Let’s say you’re a single, 45-year-old woman in a religion where people marry young and procreate often. Now you’re about to age out of your LDS “mid-singles” ward, and on top of that you’re still haunted by an earthquake that compounded the isolation you felt during a global pandemic.
That’s the backdrop for Iris Salazar’s Aftershock, a play that might or might not be about loneliness.
“And when did you start feeling lonely?” asks Dr. Love Dearest, the therapist/reality TV host who shares the stage with Teah, a “non-conservative, full-figured, Morena Mexican who happens to be a virgin.”
“Me?” answers Teah. “I’m not talking about me.”
Teah is the not-always-reliable narrator of Aftershock, which opens April 7 and runs through April 17 at Plan-B Theatre (with streaming April 13-17).
Playwright Salazar is also a full-figured, Mexican, celibate LDS woman, who will turn 43 this month. But the play — its details and its occasional feeling of panic — is not autobiographical, she says. “It’s 50 percent my life, 50 percent embellished.”
She was inspired to write Aftershock in part by social media posts by unmarried LDS men and women who felt isolated during the pandemic. It’s also a response to statements at church from women who wondered if they were still single because they’d “messed up something” in their lives — a sentiment Salazar disagrees with. Her own life, she says, is rich with family, work and friends.
In a theater community that at best is often dismissive of the LDS Church, Salazar says she wanted to show what it’s like to be a woman with solid religious beliefs.
Aftershock begins with Teah — Dorotea Angelica Maria Garza Gonzalez — arriving for her very first therapist appointment with Dr. Dearest, only to discover that the doctor has been delayed. As a metronome ticks away, Teah falls into a trance in which she suddenly finds herself on a reality TV show called The Bachelor’s Matchmaker, where she is encouraged to audition by telling the story of her life.
In her actual life, Salazar has never been to a therapist and has only watched a couple of episodes of any bachelor/bachelorette shows, and in fact prefers true crime podcasts (which, she laughs, is one reason she stays away from dating sites). She did once work in a building where to get to the elevator each morning she had to walk by a matchmaker’s office, but she was never tempted to go in. In 2019 ,she sent an application to the man who posted those “LDS Millionaire looking for his wife” billboards along I-15, but noted in her resume that she is a “liberal Mormon who doesn’t want to have kids.” She says she knew there would be plenty of “cute, blonde, very stereotypical Mormon women” in the applicant pool. “I just did it for the heck of it. I was fully aware I wasn’t the right type.”
Salazar wrote her first play — about a man looking for a trophy wife — when she was a student at East High in the 1990s, and eventually got a degree in performing arts set design at the University of Utah. She worked for a decade at a juvenile detention center, and currently manages client relations at a local bank.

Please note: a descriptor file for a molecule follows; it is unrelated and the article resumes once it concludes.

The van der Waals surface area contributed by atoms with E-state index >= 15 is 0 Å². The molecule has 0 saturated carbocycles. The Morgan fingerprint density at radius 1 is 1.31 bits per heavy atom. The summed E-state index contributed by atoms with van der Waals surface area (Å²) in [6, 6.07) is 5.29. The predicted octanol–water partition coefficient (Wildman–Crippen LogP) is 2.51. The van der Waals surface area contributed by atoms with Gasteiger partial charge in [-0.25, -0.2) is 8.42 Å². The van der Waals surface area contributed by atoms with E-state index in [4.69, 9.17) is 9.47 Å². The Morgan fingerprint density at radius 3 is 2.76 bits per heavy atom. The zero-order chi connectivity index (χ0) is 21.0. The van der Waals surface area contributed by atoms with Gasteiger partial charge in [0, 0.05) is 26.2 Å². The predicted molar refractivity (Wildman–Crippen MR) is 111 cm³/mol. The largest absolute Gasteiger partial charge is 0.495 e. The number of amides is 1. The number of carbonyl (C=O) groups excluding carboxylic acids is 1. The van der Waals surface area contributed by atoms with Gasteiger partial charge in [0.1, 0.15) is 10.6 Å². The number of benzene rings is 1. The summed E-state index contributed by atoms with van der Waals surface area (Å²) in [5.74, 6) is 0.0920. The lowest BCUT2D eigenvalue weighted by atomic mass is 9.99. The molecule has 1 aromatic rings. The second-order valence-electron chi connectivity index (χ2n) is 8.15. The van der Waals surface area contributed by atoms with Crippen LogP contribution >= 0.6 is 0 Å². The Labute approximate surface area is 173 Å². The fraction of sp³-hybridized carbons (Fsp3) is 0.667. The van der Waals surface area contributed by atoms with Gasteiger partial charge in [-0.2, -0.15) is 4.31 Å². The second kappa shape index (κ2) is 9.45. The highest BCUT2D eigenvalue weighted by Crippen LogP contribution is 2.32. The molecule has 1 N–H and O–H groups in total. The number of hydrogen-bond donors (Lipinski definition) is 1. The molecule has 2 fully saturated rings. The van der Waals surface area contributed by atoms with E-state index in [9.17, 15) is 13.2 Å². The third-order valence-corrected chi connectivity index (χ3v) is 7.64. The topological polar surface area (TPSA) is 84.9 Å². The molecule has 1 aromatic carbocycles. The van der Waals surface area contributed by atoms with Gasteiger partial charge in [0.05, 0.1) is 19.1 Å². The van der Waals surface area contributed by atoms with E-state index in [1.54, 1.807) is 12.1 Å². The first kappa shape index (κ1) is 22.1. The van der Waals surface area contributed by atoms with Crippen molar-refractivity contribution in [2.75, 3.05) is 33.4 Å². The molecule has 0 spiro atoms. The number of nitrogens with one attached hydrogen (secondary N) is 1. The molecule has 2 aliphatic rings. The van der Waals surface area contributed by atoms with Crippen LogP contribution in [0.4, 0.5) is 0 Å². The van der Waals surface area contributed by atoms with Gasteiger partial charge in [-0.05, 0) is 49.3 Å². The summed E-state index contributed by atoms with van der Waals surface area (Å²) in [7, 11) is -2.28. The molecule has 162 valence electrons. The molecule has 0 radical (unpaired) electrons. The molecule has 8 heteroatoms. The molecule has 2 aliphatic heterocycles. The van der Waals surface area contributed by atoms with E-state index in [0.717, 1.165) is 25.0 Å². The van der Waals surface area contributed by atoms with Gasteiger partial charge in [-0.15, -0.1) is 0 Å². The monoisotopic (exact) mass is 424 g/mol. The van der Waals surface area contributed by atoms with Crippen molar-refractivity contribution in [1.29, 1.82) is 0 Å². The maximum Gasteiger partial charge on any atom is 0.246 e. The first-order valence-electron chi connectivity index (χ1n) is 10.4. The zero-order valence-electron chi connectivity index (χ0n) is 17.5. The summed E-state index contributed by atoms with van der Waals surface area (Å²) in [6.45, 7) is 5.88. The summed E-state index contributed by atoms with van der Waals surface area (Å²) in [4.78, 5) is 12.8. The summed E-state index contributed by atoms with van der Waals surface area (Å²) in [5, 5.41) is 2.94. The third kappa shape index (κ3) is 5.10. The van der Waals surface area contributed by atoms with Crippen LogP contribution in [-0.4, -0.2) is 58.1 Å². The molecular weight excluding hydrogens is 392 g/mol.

As a member of Plan-B’s Playwrights of Color Writing Workshop, she wrote American Pride, which was part of Plan-B’s 2019 “. . . Of Color” collection of short plays. Her first iteration of the play that has turned into Aftershock was a light-hearted piece called “Single Sisters Society,” critiqued by one of her colleagues as “cute in a Jane Austen kind of way” — so in rewrites Salazar says she tried to veer away from “happy and perky.” When she eventually realized that her main character had made an appointment with a therapist, she thought “Uh-oh, now I have to get personal.” The resulting script is a straightforward recitation of recollections that include drunken roommates and a sexual assault. And the memory of an earthquake.
“I was home, sleeping when the earthquake started,” Teah tells Dr. Dearest near the end of Aftershock. “I really thought I was going to die that day, all alone in a king-sized bed. The quake was strong and fast, but in those six seconds I felt so alone, and all the loneliness that came with that filled me. I imagined that if I died, it would be days before anyone found my body.”
In Salazar’s real life, she confesses with her easy laugh, she slept through the Salt Lake valley 5.7 magnitude quake of 2020, woke up when she heard her mother screaming, heard her brother taking care of the situation, checked in with her siblings by video, and went right back to sleep.
World premiere of Aftershock by Iris Salazar, Plan-B Theatre, Salt Lake City, Apr. 7-22.
Elaine Jarvik is a Utah playwright. Her most recent play, “Four Women Talking About the Man Under the Sheet,” was produced by the Salt Lake Acting Company in October, 2021.